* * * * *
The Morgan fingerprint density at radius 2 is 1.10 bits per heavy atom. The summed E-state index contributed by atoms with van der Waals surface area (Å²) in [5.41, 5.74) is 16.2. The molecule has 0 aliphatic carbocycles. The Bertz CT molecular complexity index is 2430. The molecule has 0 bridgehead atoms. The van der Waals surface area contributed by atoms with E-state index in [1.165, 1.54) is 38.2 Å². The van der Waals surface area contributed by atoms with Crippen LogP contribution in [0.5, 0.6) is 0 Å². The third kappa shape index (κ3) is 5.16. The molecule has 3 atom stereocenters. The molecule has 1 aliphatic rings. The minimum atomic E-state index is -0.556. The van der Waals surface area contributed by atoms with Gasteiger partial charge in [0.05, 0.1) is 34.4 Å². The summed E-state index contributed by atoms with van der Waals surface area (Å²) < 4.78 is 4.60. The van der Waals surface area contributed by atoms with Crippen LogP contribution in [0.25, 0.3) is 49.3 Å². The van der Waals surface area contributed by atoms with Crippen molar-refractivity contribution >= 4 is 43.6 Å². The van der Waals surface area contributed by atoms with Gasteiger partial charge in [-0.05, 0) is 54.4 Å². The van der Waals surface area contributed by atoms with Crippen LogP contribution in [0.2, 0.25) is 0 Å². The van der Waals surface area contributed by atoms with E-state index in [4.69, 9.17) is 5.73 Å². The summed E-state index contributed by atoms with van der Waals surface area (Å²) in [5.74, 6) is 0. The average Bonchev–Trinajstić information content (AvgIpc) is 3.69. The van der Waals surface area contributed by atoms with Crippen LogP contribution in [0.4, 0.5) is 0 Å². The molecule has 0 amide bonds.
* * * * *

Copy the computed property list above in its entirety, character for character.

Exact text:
The Morgan fingerprint density at radius 2 is 1.10 bits per heavy atom. The summed E-state index contributed by atoms with van der Waals surface area (Å²) in [5.41, 5.74) is 16.2. The molecule has 0 aliphatic carbocycles. The Bertz CT molecular complexity index is 2430. The molecule has 0 bridgehead atoms. The van der Waals surface area contributed by atoms with E-state index in [1.165, 1.54) is 38.2 Å². The van der Waals surface area contributed by atoms with Crippen LogP contribution in [0.5, 0.6) is 0 Å². The third kappa shape index (κ3) is 5.16. The molecule has 3 atom stereocenters. The molecule has 1 aliphatic rings. The minimum atomic E-state index is -0.556. The van der Waals surface area contributed by atoms with Gasteiger partial charge in [0.05, 0.1) is 34.4 Å². The summed E-state index contributed by atoms with van der Waals surface area (Å²) < 4.78 is 4.60. The van der Waals surface area contributed by atoms with Crippen LogP contribution in [0.25, 0.3) is 49.3 Å². The van der Waals surface area contributed by atoms with Crippen molar-refractivity contribution >= 4 is 43.6 Å². The van der Waals surface area contributed by atoms with Gasteiger partial charge in [-0.05, 0) is 54.4 Å². The van der Waals surface area contributed by atoms with Crippen LogP contribution in [0.2, 0.25) is 0 Å². The van der Waals surface area contributed by atoms with E-state index in [4.69, 9.17) is 5.73 Å². The summed E-state index contributed by atoms with van der Waals surface area (Å²) in [5.74, 6) is 0. The average Bonchev–Trinajstić information content (AvgIpc) is 3.69. The van der Waals surface area contributed by atoms with Crippen LogP contribution in [0.4, 0.5) is 0 Å². The molecule has 0 amide bonds.